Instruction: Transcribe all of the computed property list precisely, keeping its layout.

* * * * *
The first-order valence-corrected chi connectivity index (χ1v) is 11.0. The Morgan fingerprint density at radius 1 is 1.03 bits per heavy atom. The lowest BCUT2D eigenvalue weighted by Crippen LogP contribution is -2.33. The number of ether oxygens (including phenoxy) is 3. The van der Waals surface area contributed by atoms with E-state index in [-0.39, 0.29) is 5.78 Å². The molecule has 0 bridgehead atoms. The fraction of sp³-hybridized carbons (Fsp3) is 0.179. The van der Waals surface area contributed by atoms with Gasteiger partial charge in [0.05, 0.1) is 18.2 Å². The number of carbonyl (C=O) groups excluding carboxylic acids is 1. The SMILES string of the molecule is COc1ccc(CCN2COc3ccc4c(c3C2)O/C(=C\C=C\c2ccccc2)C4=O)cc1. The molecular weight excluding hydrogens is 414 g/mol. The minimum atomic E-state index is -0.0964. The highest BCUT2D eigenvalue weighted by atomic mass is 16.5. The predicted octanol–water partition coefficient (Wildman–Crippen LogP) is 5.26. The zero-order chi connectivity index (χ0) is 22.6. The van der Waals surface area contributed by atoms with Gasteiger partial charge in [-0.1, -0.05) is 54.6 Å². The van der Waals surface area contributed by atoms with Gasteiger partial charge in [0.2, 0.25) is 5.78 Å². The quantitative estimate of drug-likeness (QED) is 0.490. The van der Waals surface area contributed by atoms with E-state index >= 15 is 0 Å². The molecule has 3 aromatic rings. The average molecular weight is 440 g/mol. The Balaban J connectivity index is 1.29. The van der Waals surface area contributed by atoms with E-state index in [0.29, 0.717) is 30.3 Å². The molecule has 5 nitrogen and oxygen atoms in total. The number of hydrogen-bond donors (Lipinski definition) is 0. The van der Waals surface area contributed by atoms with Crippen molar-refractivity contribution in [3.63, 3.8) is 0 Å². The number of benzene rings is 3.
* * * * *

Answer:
The first-order valence-corrected chi connectivity index (χ1v) is 11.0. The Morgan fingerprint density at radius 1 is 1.03 bits per heavy atom. The lowest BCUT2D eigenvalue weighted by Crippen LogP contribution is -2.33. The number of ether oxygens (including phenoxy) is 3. The van der Waals surface area contributed by atoms with E-state index in [-0.39, 0.29) is 5.78 Å². The molecule has 0 bridgehead atoms. The fraction of sp³-hybridized carbons (Fsp3) is 0.179. The van der Waals surface area contributed by atoms with Gasteiger partial charge in [0.05, 0.1) is 18.2 Å². The number of carbonyl (C=O) groups excluding carboxylic acids is 1. The SMILES string of the molecule is COc1ccc(CCN2COc3ccc4c(c3C2)O/C(=C\C=C\c2ccccc2)C4=O)cc1. The molecular weight excluding hydrogens is 414 g/mol. The minimum atomic E-state index is -0.0964. The highest BCUT2D eigenvalue weighted by atomic mass is 16.5. The predicted octanol–water partition coefficient (Wildman–Crippen LogP) is 5.26. The zero-order chi connectivity index (χ0) is 22.6. The van der Waals surface area contributed by atoms with Gasteiger partial charge in [-0.1, -0.05) is 54.6 Å². The van der Waals surface area contributed by atoms with Gasteiger partial charge in [0.2, 0.25) is 5.78 Å². The quantitative estimate of drug-likeness (QED) is 0.490. The van der Waals surface area contributed by atoms with E-state index >= 15 is 0 Å². The molecule has 3 aromatic rings. The average molecular weight is 440 g/mol. The Balaban J connectivity index is 1.29. The van der Waals surface area contributed by atoms with E-state index in [0.29, 0.717) is 30.3 Å². The molecule has 5 nitrogen and oxygen atoms in total. The number of hydrogen-bond donors (Lipinski definition) is 0. The van der Waals surface area contributed by atoms with Crippen molar-refractivity contribution in [3.63, 3.8) is 0 Å². The number of benzene rings is 3.